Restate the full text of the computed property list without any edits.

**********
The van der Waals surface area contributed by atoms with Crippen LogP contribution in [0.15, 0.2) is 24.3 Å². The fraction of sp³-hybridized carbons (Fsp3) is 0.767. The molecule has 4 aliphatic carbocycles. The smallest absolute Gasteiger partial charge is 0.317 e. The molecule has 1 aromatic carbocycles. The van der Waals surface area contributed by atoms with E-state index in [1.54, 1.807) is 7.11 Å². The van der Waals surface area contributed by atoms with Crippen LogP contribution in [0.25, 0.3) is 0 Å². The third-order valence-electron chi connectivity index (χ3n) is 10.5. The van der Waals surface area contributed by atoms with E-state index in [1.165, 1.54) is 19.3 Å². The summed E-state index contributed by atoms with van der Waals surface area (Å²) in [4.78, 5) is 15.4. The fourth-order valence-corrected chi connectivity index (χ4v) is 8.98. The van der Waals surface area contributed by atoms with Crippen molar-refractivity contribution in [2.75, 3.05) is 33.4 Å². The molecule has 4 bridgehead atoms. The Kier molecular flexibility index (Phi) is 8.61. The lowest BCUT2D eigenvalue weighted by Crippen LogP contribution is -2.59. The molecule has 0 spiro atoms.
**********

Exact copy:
The van der Waals surface area contributed by atoms with Crippen LogP contribution in [0.15, 0.2) is 24.3 Å². The fraction of sp³-hybridized carbons (Fsp3) is 0.767. The molecule has 4 aliphatic carbocycles. The smallest absolute Gasteiger partial charge is 0.317 e. The molecule has 1 aromatic carbocycles. The van der Waals surface area contributed by atoms with E-state index in [1.54, 1.807) is 7.11 Å². The van der Waals surface area contributed by atoms with Crippen LogP contribution in [0.25, 0.3) is 0 Å². The third-order valence-electron chi connectivity index (χ3n) is 10.5. The van der Waals surface area contributed by atoms with E-state index in [1.165, 1.54) is 19.3 Å². The summed E-state index contributed by atoms with van der Waals surface area (Å²) in [4.78, 5) is 15.4. The fourth-order valence-corrected chi connectivity index (χ4v) is 8.98. The van der Waals surface area contributed by atoms with Crippen molar-refractivity contribution in [2.75, 3.05) is 33.4 Å². The molecule has 4 bridgehead atoms. The Kier molecular flexibility index (Phi) is 8.61. The lowest BCUT2D eigenvalue weighted by Crippen LogP contribution is -2.59. The molecule has 0 spiro atoms.